“Revealed: sport’s dirtiest secret; Third of medals won by athletes with suspicious blood tests.” So read a Sunday Times (London) headline on August 2, 2015.
American newspapers reported on the claims, but primarily remained silent on the matter until November when a name was dropped: Russia.
Then the news kept pouring in and almost daily new information made known one of the largest scandals to rock the world of international sport. Dominating the newsfeed was the Russian Track and Field team and their doping practices. The corruption in Russia ran so deep that in June 2016, the World Anti-Doping Agency (WADA) decided to prevent the team from participating in this year’s Olympics.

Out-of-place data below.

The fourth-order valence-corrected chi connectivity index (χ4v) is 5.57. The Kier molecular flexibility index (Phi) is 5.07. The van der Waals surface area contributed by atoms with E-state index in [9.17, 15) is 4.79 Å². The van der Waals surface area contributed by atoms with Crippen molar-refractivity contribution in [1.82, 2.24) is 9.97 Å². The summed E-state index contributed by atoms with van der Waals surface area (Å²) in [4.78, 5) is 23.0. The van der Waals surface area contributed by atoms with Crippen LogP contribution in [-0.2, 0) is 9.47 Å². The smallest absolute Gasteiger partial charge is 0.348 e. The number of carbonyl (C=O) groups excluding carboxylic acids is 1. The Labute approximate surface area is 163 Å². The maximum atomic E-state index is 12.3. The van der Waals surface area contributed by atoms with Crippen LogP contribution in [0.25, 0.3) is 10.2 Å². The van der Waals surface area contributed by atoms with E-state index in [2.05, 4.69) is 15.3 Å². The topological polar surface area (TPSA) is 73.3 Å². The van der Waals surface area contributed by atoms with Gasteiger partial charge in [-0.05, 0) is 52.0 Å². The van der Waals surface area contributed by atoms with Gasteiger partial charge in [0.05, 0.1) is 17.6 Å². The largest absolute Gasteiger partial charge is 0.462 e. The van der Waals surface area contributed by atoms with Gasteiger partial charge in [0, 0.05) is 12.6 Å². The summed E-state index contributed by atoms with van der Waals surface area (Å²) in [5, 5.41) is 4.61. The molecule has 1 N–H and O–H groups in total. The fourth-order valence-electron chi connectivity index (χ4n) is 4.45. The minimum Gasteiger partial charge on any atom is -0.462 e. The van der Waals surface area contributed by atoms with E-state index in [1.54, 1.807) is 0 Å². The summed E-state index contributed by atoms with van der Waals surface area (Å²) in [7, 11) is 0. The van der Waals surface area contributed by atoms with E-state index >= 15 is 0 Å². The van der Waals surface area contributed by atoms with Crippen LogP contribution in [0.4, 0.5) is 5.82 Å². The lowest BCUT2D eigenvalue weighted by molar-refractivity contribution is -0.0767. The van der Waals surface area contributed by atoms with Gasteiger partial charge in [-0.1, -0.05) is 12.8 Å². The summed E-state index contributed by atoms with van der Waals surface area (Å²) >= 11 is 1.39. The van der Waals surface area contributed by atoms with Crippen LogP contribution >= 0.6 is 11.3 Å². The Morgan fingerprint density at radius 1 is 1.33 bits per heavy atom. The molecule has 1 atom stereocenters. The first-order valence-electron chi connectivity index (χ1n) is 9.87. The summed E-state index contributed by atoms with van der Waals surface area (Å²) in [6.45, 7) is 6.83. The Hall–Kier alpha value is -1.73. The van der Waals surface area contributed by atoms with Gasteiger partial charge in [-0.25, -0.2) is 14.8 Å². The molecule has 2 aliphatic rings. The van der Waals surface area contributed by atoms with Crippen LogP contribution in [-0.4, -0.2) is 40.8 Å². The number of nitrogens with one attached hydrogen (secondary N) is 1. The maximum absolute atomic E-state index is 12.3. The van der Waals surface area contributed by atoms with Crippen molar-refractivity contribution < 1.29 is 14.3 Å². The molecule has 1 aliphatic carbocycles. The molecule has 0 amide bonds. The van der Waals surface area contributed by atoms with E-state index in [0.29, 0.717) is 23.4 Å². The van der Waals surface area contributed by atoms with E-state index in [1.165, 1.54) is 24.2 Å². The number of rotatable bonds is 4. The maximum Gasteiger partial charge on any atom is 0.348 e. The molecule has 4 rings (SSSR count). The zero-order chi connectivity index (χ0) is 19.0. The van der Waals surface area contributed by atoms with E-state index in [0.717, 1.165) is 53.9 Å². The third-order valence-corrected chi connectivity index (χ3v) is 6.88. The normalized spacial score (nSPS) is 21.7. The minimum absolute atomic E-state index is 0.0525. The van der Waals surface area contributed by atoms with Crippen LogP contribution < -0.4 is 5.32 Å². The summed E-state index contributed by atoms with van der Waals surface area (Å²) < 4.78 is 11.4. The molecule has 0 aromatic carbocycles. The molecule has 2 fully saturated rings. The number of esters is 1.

But it wasn’t just the Russians.
And it wasn’t just track and field.
This story first broke in August 2015 after a whistleblower gave The Sunday Times and German broadcaster ARD/WDR access to an immense database containing over 12,000 blood tests from over 5 thousand athletes between 2001 and 2012. The results were astonishing. Almost 1,500 blood tests from more than 800 athletes from 94 countries were found to contain abnormal levels of various substances. 146 medals, including 55 gold and 45 silver, were awarded to athletes with suspicious blood tests.
This was a guest post for Arthur George’s MythologyMatters. Click here to read the remainder of the original post.